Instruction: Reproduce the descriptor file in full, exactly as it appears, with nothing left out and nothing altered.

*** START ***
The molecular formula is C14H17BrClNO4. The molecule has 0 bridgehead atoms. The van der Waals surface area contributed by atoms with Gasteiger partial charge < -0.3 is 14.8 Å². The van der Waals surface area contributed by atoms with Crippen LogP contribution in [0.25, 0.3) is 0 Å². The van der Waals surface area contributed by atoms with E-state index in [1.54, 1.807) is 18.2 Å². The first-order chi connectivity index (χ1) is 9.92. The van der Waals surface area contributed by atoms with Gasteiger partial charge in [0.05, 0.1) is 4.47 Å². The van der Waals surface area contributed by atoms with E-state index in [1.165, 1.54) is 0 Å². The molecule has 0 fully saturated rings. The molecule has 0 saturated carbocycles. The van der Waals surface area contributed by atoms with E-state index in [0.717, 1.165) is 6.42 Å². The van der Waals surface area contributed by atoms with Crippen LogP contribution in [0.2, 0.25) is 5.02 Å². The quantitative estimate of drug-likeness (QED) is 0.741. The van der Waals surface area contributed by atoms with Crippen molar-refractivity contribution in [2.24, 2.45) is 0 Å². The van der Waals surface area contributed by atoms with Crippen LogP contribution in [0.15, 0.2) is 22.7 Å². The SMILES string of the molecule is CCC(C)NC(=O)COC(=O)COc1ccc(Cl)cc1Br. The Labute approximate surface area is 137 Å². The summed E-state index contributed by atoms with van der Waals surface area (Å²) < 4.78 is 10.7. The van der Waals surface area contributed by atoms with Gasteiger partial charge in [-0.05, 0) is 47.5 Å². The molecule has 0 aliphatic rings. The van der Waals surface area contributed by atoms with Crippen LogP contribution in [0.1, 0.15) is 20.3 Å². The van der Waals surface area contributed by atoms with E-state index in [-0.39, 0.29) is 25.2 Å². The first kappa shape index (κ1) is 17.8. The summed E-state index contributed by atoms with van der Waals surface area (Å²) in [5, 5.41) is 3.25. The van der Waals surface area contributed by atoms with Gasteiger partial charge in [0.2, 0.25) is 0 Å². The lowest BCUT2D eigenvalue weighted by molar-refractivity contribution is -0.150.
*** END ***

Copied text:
The molecular formula is C14H17BrClNO4. The molecule has 0 bridgehead atoms. The van der Waals surface area contributed by atoms with Gasteiger partial charge < -0.3 is 14.8 Å². The van der Waals surface area contributed by atoms with Crippen LogP contribution in [0.25, 0.3) is 0 Å². The van der Waals surface area contributed by atoms with E-state index in [1.54, 1.807) is 18.2 Å². The first-order chi connectivity index (χ1) is 9.92. The van der Waals surface area contributed by atoms with Gasteiger partial charge in [0.05, 0.1) is 4.47 Å². The van der Waals surface area contributed by atoms with E-state index in [1.165, 1.54) is 0 Å². The molecule has 0 fully saturated rings. The molecule has 0 saturated carbocycles. The van der Waals surface area contributed by atoms with E-state index in [0.717, 1.165) is 6.42 Å². The van der Waals surface area contributed by atoms with Crippen LogP contribution in [0.2, 0.25) is 5.02 Å². The quantitative estimate of drug-likeness (QED) is 0.741. The van der Waals surface area contributed by atoms with Crippen molar-refractivity contribution in [2.24, 2.45) is 0 Å². The van der Waals surface area contributed by atoms with Crippen LogP contribution in [0.15, 0.2) is 22.7 Å². The SMILES string of the molecule is CCC(C)NC(=O)COC(=O)COc1ccc(Cl)cc1Br. The Labute approximate surface area is 137 Å². The summed E-state index contributed by atoms with van der Waals surface area (Å²) < 4.78 is 10.7. The van der Waals surface area contributed by atoms with Gasteiger partial charge in [-0.05, 0) is 47.5 Å². The molecule has 0 aliphatic rings. The van der Waals surface area contributed by atoms with Crippen LogP contribution in [0.1, 0.15) is 20.3 Å². The van der Waals surface area contributed by atoms with E-state index in [-0.39, 0.29) is 25.2 Å². The first kappa shape index (κ1) is 17.8. The summed E-state index contributed by atoms with van der Waals surface area (Å²) in [5, 5.41) is 3.25. The van der Waals surface area contributed by atoms with Gasteiger partial charge in [0.2, 0.25) is 0 Å². The lowest BCUT2D eigenvalue weighted by molar-refractivity contribution is -0.150.